Novel Architecturale

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Virtually all things virtual, included the virtual house, are hot architectural topics in the very late 20th century.
Eisenman, Jean Nouvel, and all the other recent virtual experimenting architects, have thus far failed to recognize their true 20th century patriarch on this count. Even Rajchman falls short of making the right "new connections" here.

First Virtual House of the 20th Century


Jean Nouvel, Virtual House (ANY Competition: 1997) . . . Peter Eisenman, Virtual House (ANY Competition: 1997) . . . Daniel Libeskind, Virtual House (ANY Competition: 1997)
The problem can be put in this way: the virtual house is the one which, through its plan, space, construction, and intelligence, generates the most new connections, the one so arranged or disposed as to permit the greatest power for unforeseen relations. But what is this idea of the virtual as multiple potentials for new connections or unseen relations?
...the principle of selection of the virtual house: the one that keeps our possibilities, our hopes from salvationism, and our impossibilities, our despair from resignation.
These are some senses in which the virtual house may be said to be the house that in its plan, space, construction, and intelligence gives the greatest number of "new connections." But of course there is a problem. It has yet to be designed.
John Rajchman, "The Virtual House" in Constructions (Cambridge, MA: The MIT Press, 1998), pp. 115-21.



1972-76 - Franklin Court - Venturi and Rauch:
the ghost frame of Benjamin Franklin's long gone original home -- it's a pure wireframe, it's "built" and still "not there," almost all the "connections" are purely in the mind -- it's the quintessential virtual house.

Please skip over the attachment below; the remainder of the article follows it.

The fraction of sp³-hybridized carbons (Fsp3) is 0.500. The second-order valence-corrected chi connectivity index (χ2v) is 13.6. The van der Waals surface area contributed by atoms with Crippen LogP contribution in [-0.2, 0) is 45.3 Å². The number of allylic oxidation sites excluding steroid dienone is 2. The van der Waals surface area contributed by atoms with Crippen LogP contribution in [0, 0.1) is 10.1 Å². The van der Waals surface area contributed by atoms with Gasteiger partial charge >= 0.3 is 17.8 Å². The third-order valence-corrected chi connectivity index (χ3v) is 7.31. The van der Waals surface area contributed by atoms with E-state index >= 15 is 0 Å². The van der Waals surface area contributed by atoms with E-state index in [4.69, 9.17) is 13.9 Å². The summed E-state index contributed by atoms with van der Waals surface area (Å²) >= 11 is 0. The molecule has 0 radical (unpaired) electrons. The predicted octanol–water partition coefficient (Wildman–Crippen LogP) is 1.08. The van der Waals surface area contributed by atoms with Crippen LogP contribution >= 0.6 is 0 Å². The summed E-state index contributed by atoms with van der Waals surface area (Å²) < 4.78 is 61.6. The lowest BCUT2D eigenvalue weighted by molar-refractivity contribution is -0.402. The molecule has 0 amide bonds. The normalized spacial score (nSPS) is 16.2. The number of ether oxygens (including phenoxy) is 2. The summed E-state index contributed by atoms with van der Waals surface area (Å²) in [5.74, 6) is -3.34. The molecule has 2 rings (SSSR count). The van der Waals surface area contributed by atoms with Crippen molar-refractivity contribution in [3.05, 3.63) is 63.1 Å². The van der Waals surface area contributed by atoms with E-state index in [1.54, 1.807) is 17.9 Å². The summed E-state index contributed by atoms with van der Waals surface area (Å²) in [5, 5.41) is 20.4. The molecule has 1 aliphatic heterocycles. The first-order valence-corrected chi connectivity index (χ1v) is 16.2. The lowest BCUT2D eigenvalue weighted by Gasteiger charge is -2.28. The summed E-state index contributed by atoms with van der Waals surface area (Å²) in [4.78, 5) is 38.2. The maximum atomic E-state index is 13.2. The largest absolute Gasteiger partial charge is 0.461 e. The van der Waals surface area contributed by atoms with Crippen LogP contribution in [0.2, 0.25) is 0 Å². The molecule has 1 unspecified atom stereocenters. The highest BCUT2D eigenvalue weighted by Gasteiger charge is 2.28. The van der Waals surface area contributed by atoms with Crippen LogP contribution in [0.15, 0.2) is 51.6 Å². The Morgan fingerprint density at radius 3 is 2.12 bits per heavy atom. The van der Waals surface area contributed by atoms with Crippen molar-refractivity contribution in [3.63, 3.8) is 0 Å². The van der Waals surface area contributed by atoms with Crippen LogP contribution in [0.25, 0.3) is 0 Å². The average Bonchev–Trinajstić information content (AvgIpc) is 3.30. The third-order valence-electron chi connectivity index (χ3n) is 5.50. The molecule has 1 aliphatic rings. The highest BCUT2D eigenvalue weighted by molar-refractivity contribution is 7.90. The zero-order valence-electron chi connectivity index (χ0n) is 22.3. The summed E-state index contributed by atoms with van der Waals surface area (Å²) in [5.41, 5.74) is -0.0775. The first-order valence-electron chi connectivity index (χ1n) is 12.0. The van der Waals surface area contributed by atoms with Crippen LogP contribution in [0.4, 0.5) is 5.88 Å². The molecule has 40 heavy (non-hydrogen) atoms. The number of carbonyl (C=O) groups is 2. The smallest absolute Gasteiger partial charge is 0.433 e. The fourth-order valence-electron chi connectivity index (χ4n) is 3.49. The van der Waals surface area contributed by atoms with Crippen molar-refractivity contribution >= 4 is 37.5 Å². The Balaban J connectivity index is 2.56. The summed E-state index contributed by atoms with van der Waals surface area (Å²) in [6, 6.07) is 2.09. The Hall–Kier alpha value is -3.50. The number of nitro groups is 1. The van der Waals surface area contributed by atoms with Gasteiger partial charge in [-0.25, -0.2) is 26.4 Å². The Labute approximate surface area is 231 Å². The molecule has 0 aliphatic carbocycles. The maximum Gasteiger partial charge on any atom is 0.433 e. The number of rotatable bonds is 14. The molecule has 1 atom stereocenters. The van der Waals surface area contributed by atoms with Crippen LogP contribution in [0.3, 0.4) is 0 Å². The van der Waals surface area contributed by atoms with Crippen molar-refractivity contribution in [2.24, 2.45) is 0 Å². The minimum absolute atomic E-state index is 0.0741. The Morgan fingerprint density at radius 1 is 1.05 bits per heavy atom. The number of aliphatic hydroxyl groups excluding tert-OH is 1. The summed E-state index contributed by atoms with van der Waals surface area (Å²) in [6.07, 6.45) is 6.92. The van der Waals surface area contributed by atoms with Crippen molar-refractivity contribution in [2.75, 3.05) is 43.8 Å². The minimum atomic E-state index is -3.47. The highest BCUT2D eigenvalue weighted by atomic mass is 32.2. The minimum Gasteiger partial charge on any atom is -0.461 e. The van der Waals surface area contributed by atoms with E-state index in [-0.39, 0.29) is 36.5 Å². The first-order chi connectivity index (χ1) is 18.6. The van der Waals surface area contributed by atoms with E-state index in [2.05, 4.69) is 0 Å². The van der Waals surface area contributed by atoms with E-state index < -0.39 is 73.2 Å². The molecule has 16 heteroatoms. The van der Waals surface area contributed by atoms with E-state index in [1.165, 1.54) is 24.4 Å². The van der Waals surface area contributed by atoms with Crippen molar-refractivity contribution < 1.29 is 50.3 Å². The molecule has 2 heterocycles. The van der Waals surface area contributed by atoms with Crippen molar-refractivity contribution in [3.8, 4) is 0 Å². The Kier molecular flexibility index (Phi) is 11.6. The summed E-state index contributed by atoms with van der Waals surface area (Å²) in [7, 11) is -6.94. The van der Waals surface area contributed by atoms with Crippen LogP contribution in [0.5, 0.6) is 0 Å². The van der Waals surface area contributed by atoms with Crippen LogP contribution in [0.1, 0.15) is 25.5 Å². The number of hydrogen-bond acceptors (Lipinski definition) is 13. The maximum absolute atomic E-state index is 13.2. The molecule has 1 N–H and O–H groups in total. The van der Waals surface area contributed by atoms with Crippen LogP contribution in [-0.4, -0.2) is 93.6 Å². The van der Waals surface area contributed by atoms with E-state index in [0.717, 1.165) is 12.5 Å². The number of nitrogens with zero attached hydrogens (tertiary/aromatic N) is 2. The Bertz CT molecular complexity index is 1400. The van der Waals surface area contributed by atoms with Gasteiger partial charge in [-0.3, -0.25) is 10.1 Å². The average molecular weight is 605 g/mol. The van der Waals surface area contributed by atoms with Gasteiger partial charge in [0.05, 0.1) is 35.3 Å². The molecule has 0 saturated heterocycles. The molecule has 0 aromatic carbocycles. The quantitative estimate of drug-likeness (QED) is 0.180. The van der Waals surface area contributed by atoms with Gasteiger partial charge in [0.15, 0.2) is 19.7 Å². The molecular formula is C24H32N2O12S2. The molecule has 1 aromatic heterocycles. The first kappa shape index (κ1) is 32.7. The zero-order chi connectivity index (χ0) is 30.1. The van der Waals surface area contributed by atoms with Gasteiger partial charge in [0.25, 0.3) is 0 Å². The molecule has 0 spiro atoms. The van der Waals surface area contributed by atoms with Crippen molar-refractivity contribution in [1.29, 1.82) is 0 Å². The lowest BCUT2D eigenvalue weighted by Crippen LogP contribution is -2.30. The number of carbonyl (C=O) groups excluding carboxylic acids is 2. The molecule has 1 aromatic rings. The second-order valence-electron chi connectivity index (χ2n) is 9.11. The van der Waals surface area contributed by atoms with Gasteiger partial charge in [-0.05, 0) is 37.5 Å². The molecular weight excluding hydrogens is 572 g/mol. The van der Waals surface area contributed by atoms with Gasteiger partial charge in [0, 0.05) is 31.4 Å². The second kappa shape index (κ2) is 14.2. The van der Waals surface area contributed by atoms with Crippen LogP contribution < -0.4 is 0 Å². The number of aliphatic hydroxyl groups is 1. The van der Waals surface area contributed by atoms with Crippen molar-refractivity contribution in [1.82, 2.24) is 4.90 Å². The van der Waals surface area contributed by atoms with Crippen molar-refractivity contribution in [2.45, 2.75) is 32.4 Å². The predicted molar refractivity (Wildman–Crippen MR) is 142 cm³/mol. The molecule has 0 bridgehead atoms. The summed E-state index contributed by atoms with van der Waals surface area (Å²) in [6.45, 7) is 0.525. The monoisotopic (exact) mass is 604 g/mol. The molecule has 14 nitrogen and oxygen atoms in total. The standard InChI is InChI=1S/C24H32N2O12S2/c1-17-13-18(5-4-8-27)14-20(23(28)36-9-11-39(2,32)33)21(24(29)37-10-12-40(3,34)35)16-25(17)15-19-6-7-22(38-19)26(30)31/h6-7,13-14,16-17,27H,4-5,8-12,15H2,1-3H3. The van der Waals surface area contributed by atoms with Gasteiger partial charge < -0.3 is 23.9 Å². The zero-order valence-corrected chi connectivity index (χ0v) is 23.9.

November 15, 1998
Anyone that is not convinced that Venturi and Rauch's Franklin Count is the foremost virtual house of this century (if not of all architectural history) need only be reminded that Benjamin Franklin (whose "house" is being discussed here) became famous for writing Experiments and Observations on Electricity (1751), and, moreover, don't they teach in grade schools that Benjamin Franklin actually DISCOVERED ELECTRICITY!

Lao-Tzu say: if the shoe fits, the foot is forgotten.



21 November, 1998
The Director of Quondam - A Virtual Museum of Architecture quietly celebrated Quondam's second online anniversary with a visit to the first virtual house of the 20th century. After capturing digital images of Franklin's "house" in the courtyard, the Director entered Franklin Court's Underground Museum and subsequently found himself in a room (actually a virtual environment) dedicated to Franklin - Man of Infinite Dimensions.


See also:


2002.12.09 10:45
unreal phone call about a virtual house
Ring! Ring!
Hi. It's me. Guess what.
A couple of weeks ago BC wrote/asked "has anyone ever taken works from a catalogue or various artifacts as you're doing Steve, and put them up in their own exhibit, each a reproduction, and possibly visibly so (as in, not a forgery/fake) and had this be the artwork to be viewed in a gallery?"
You know, it's worth noting that an answer to BC's question is, yes, the gallery of paintings and artifacts one first encounters at the Underground Museum of Franklin Court contains paintings that are all reproductions. I remember being disappointed when I first learned this via reading the labels describing the paintings, but now I see this situation as being quite rightly appropriate given this is indeed the painting gallery of a truly virtual house. Virtual paintings, as in being as close to real without actually being real, in a virtual house--it seems only 'natural,' doesn't it?
When you leave the virtual picture gallery, you then enter the reflective virtual environment entitled "Franklin: Man of Unlimited Dimensions." And after immersion in reflection you encounter the Franklin Exchange, a large bank of telephones where one can make virtual phone calls. On a large screen facing the telephone bank is a directory of names and telephone numbers of people Franklin knew--you didn't know Franklin had a roll-a-dex, did you? So let your fingers do the walking to hear the virtual talking.
Bye-bye.


most modern building of the 20th century.

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